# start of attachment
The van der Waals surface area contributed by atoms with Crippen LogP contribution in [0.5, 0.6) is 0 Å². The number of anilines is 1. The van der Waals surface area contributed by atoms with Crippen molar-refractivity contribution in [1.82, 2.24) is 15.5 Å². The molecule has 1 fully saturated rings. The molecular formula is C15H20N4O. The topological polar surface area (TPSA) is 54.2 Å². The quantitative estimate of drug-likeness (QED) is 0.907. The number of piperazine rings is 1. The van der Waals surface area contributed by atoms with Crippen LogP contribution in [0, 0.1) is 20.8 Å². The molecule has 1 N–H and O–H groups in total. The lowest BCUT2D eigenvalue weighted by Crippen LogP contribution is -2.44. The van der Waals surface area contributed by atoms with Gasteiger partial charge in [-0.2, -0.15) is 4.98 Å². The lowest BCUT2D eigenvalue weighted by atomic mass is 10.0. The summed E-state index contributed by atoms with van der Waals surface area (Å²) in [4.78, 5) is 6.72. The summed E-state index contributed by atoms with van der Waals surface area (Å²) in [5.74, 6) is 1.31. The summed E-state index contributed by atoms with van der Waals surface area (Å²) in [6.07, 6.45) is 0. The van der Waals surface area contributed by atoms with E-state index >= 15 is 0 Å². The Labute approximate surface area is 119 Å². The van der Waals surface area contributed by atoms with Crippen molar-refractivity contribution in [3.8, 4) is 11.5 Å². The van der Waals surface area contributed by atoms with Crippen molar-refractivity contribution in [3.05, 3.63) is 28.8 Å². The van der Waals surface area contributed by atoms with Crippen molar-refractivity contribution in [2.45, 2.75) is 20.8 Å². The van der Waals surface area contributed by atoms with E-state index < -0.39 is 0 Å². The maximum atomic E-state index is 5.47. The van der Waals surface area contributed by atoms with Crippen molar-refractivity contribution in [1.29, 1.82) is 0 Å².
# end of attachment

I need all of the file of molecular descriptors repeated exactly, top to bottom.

The van der Waals surface area contributed by atoms with Crippen LogP contribution in [0.5, 0.6) is 0 Å². The number of anilines is 1. The van der Waals surface area contributed by atoms with Crippen molar-refractivity contribution in [1.82, 2.24) is 15.5 Å². The molecule has 1 fully saturated rings. The molecular formula is C15H20N4O. The topological polar surface area (TPSA) is 54.2 Å². The quantitative estimate of drug-likeness (QED) is 0.907. The number of piperazine rings is 1. The van der Waals surface area contributed by atoms with Crippen LogP contribution in [0, 0.1) is 20.8 Å². The molecule has 1 N–H and O–H groups in total. The lowest BCUT2D eigenvalue weighted by Crippen LogP contribution is -2.44. The van der Waals surface area contributed by atoms with Gasteiger partial charge in [-0.2, -0.15) is 4.98 Å². The lowest BCUT2D eigenvalue weighted by atomic mass is 10.0. The summed E-state index contributed by atoms with van der Waals surface area (Å²) in [4.78, 5) is 6.72. The summed E-state index contributed by atoms with van der Waals surface area (Å²) in [5.74, 6) is 1.31. The summed E-state index contributed by atoms with van der Waals surface area (Å²) in [6.07, 6.45) is 0. The van der Waals surface area contributed by atoms with E-state index >= 15 is 0 Å². The Labute approximate surface area is 119 Å². The van der Waals surface area contributed by atoms with Crippen molar-refractivity contribution in [3.8, 4) is 11.5 Å². The van der Waals surface area contributed by atoms with Crippen molar-refractivity contribution in [3.05, 3.63) is 28.8 Å². The van der Waals surface area contributed by atoms with Crippen molar-refractivity contribution in [2.45, 2.75) is 20.8 Å². The van der Waals surface area contributed by atoms with E-state index < -0.39 is 0 Å². The maximum atomic E-state index is 5.47. The van der Waals surface area contributed by atoms with Crippen molar-refractivity contribution in [1.29, 1.82) is 0 Å².